Regulatory T cells (Tregs) that express the transcription factor Foxp3 are critical for regulating intestinal inflammation. Candidate microbe approaches have identified bacterial species and strain-specific molecules that can affect intestinal immune responses, including species that modulate Treg responses. Because neither all humans nor mice harbor the same bacterial strains, we posited that more prevalent factors exist that regulate the number and function of colonic Tregs. We determined that short-chain fatty acids, gut microbiota-derived bacterial fermentation products, regulate the size and function of the colonic Treg pool and protect against colitis in a Ffar2-dependent manner in mice. Our study reveals that a class of abundant microbial metabolites underlies adaptive immune microbiota coadaptation and promotes colonic homeostasis and health.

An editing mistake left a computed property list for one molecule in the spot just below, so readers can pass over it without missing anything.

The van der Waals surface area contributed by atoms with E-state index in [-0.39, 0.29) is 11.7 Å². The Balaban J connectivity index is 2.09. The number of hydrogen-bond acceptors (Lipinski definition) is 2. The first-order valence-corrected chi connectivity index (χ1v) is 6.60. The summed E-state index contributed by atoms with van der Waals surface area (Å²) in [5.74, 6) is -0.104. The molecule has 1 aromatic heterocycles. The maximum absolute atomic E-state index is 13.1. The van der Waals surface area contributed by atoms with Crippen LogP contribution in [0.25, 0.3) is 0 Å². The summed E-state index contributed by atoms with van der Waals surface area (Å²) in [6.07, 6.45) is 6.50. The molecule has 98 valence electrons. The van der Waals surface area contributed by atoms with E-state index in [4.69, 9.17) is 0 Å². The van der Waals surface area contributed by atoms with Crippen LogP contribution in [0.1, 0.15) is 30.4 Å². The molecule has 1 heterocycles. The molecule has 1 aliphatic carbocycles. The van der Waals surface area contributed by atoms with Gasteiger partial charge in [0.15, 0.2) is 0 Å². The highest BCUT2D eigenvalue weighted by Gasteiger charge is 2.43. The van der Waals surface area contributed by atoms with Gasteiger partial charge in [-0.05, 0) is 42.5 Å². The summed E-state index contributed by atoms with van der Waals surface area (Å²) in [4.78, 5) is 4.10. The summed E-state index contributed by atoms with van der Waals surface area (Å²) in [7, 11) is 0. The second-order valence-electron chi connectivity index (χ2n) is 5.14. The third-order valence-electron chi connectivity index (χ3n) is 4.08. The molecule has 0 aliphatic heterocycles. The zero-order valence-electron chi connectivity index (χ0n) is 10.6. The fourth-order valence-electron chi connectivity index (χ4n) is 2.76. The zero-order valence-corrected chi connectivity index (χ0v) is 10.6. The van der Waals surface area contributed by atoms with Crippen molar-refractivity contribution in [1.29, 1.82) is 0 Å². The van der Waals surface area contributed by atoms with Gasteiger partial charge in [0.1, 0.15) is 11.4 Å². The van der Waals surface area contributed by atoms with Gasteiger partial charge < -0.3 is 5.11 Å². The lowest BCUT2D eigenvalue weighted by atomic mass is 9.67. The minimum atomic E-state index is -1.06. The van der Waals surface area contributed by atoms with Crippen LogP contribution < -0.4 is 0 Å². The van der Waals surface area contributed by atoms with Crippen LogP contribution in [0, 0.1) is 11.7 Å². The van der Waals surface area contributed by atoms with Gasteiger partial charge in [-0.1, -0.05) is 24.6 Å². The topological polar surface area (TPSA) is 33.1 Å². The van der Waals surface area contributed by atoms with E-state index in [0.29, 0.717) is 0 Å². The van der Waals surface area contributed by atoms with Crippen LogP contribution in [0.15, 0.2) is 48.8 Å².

• Record: found
              • Abstract: found
              • Article: found
              Is Open Access

              Short Chain Fatty Acids (SCFAs)-Mediated Gut Epithelial and Immune Regulation and Its Relevance for Inflammatory Bowel Diseases